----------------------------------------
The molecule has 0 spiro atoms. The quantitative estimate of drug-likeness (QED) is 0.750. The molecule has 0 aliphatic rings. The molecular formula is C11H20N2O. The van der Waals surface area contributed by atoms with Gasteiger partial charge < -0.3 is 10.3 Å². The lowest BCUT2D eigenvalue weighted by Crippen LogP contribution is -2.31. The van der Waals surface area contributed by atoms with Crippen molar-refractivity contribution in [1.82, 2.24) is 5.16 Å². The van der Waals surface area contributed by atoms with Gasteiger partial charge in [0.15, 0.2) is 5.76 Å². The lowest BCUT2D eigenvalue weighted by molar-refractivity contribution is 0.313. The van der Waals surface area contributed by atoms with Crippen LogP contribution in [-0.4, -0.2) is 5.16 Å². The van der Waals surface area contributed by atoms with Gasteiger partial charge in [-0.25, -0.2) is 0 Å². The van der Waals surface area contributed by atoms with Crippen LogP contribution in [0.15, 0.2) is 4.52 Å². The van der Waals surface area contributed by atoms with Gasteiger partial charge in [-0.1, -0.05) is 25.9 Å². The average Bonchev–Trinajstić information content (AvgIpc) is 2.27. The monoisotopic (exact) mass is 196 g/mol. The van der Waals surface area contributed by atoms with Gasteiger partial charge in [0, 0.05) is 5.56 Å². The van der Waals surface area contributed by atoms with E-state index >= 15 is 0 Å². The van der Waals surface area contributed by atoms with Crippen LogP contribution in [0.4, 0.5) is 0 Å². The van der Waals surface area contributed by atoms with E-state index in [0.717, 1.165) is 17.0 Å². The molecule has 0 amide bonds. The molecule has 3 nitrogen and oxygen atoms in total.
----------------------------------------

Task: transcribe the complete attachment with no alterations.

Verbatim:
The molecule has 0 spiro atoms. The quantitative estimate of drug-likeness (QED) is 0.750. The molecule has 0 aliphatic rings. The molecular formula is C11H20N2O. The van der Waals surface area contributed by atoms with Gasteiger partial charge < -0.3 is 10.3 Å². The lowest BCUT2D eigenvalue weighted by Crippen LogP contribution is -2.31. The van der Waals surface area contributed by atoms with Crippen molar-refractivity contribution in [1.82, 2.24) is 5.16 Å². The van der Waals surface area contributed by atoms with Gasteiger partial charge in [0.15, 0.2) is 5.76 Å². The lowest BCUT2D eigenvalue weighted by molar-refractivity contribution is 0.313. The van der Waals surface area contributed by atoms with Crippen LogP contribution in [-0.4, -0.2) is 5.16 Å². The van der Waals surface area contributed by atoms with Gasteiger partial charge in [-0.25, -0.2) is 0 Å². The van der Waals surface area contributed by atoms with Crippen LogP contribution in [0.15, 0.2) is 4.52 Å². The van der Waals surface area contributed by atoms with Gasteiger partial charge in [-0.1, -0.05) is 25.9 Å². The average Bonchev–Trinajstić information content (AvgIpc) is 2.27. The monoisotopic (exact) mass is 196 g/mol. The van der Waals surface area contributed by atoms with Gasteiger partial charge in [0, 0.05) is 5.56 Å². The van der Waals surface area contributed by atoms with E-state index >= 15 is 0 Å². The van der Waals surface area contributed by atoms with Crippen LogP contribution in [0.4, 0.5) is 0 Å². The van der Waals surface area contributed by atoms with E-state index in [0.717, 1.165) is 17.0 Å². The molecule has 0 amide bonds. The molecule has 3 nitrogen and oxygen atoms in total.